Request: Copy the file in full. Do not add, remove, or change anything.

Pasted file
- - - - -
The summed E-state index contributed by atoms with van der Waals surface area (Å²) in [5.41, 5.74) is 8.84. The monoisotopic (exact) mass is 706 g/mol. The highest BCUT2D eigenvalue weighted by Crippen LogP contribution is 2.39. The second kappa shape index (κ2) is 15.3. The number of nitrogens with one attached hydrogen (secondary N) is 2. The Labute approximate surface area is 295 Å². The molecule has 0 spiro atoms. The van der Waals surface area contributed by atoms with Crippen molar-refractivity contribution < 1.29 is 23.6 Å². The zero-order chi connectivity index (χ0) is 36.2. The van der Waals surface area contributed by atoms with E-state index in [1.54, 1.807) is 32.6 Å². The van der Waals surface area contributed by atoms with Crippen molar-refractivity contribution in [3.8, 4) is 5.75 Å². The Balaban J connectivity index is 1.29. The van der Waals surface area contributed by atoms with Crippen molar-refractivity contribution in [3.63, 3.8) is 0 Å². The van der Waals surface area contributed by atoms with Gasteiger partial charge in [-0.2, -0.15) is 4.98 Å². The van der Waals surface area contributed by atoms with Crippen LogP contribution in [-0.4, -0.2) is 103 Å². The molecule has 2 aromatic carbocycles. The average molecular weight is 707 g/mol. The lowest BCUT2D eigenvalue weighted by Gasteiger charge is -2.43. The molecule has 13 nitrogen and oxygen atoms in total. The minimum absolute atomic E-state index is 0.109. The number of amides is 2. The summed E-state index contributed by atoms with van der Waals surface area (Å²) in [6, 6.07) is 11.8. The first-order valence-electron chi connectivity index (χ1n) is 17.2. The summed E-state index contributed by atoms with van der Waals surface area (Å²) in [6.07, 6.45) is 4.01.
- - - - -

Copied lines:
The summed E-state index contributed by atoms with van der Waals surface area (Å²) in [5.41, 5.74) is 8.84. The monoisotopic (exact) mass is 706 g/mol. The highest BCUT2D eigenvalue weighted by Crippen LogP contribution is 2.39. The second kappa shape index (κ2) is 15.3. The number of nitrogens with one attached hydrogen (secondary N) is 2. The Labute approximate surface area is 295 Å². The molecule has 0 spiro atoms. The van der Waals surface area contributed by atoms with Crippen molar-refractivity contribution < 1.29 is 23.6 Å². The zero-order chi connectivity index (χ0) is 36.2. The van der Waals surface area contributed by atoms with E-state index in [1.54, 1.807) is 32.6 Å². The van der Waals surface area contributed by atoms with Crippen molar-refractivity contribution in [3.8, 4) is 5.75 Å². The Balaban J connectivity index is 1.29. The van der Waals surface area contributed by atoms with Crippen molar-refractivity contribution in [3.63, 3.8) is 0 Å². The van der Waals surface area contributed by atoms with Gasteiger partial charge in [-0.2, -0.15) is 4.98 Å². The van der Waals surface area contributed by atoms with Crippen LogP contribution in [-0.4, -0.2) is 103 Å². The molecule has 2 aromatic carbocycles. The average molecular weight is 707 g/mol. The lowest BCUT2D eigenvalue weighted by Gasteiger charge is -2.43. The molecule has 13 nitrogen and oxygen atoms in total. The minimum absolute atomic E-state index is 0.109. The number of amides is 2. The summed E-state index contributed by atoms with van der Waals surface area (Å²) in [6, 6.07) is 11.8. The first-order valence-electron chi connectivity index (χ1n) is 17.2. The summed E-state index contributed by atoms with van der Waals surface area (Å²) in [6.07, 6.45) is 4.01.